I often write on Quora.com, where I am the most viewed writer on financial matters, with over 608.1 million views in recent years.
In the answers below I focused on the following topics and issues:
- What are the most important rules to follow when investing?
- Why do rich people tend to have a neat appearance?
- Do you think luck is important for success?
- Is it fair to assume that the wealthy are more knowledgeable than the less affluent?
- What is equity risk premium?
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What are the most important rules to follow when investing?
The main ones are:
1. Diversify and play the long game if you want to preserve wealth.
In comparison, be concentrated if you want to grow wealth more quickly.
Simple example. Somebody who invests 60% in a diversified stock market, the S@P500 for instance, and 40% in bonds, is seldom down over 5–10 years:
However, bonds perform worse than stocks long-term as per the graph below, and you are very unlikely to lose in the stock market if you invest for decades
So, being focused on higher performing assets when you are young, and then being more diversified when older, can make sense.
Risk is not volatility.
2. Focus on inflation and returns
Following on from the last point, many people think that volatility is risk.
Therefore, having money in the bank isn’t risky as it isn’t going up or down.
Nothing could be further from the truth. You face currency and inflation risk.
If inflation is 5% per year and the bank is paying 2%, you are guaranteed to lose 3% to inflation.
That isn’t to mention the multiple banking crisis we have seen globally.
Likewise, with stocks, real estate and bonds, it also makes sense to factor in inflation.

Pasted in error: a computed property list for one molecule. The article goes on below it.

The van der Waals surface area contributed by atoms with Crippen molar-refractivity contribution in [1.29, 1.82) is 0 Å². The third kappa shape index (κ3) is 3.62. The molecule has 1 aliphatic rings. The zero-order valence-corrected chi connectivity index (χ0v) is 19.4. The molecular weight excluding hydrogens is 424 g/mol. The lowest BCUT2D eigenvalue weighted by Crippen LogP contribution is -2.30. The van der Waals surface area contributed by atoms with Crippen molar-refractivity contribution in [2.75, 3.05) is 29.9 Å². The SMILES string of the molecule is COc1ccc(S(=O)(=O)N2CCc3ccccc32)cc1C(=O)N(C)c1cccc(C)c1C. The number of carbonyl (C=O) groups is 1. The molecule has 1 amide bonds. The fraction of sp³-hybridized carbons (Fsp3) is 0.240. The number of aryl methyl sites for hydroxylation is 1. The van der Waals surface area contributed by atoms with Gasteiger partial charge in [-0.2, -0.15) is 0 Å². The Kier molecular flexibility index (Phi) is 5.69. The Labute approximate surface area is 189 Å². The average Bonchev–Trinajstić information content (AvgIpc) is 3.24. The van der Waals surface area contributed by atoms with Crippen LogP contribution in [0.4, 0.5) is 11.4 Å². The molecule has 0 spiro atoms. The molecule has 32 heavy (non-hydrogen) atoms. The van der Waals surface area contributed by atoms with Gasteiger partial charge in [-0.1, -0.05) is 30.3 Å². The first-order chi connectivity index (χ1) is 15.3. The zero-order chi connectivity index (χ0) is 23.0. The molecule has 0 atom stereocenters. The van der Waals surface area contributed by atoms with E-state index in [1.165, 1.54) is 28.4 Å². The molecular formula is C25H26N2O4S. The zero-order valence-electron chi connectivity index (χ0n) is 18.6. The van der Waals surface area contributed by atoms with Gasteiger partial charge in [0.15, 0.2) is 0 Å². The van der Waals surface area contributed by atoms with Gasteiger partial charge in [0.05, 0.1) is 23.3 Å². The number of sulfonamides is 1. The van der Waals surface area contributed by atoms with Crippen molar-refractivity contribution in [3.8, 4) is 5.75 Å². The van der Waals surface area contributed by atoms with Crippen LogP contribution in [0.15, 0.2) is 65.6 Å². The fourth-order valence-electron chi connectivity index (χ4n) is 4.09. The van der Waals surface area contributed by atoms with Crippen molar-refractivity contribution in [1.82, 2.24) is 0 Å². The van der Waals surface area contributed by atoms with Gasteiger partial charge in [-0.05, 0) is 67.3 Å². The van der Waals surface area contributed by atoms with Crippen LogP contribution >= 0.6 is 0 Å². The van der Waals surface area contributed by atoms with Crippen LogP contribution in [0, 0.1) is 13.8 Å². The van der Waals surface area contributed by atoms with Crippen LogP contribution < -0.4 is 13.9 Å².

3. Focus on time
How much is an hour of your time worth?
How much is less worry to you worth?
Automate the process of investing by setting up a direct debit, or use an advisor if time and hassle is important for you.
Why do rich people tend to have a neat appearance?
Many people have noticed the opposite.
Both observations are true.
The reality is, money removes the mask.
When you have more money, status and power, you can do what you want more often.
For instance, nobody will tell off the boss for dressing like a tramp, or for over-dressing, in the office.
So, people tend to show their real character and preferences once they have money.
This man liked to dress like a geek when he was a teenager and had nothing:
Therefore, just like other tech geeks, it shouldn’t be a surprise that he wears a suit even less these days.
This man makes Zuckerberg look over-dressed. He looks beyond scruffy.
He actually has a net worth of about $50m, despite claiming to be against the establishment.
Over a decade ago, the biggest young footballers were Ronaldo, Messi and Rooney (believe it or not).
Ronaldo is now even more flash than ever, with his own fashion line.
Rooney looks like this:
He has an estimated net worth of $170m.
Messi probably looks scruffier today than when he was in his teens and early 20s as well.
You can’t change people’s character.
Success and wealth merely makes people feel more comfortable about being themselves.
What is true, however, is that people who haven’t quite made it feel the need to dress up and show off.
You see it in the finance industry a lot.
People wearing flash suites, and having even flashier offices.
You don’t need to “dress to impress” if you have made it.
It merely becomes a choice.
Ditto in fancy restaurants and bars.
The people who are dressed up and ready to post on Instagram often have less than the person who isn’t taking any pictures, and dressed down.
Do you think luck is important for success?
Here is billionaire Mark Cuban admitting that if he was born five years sooner, or later, he might not have been so successful:
Randomness is a huge part of success.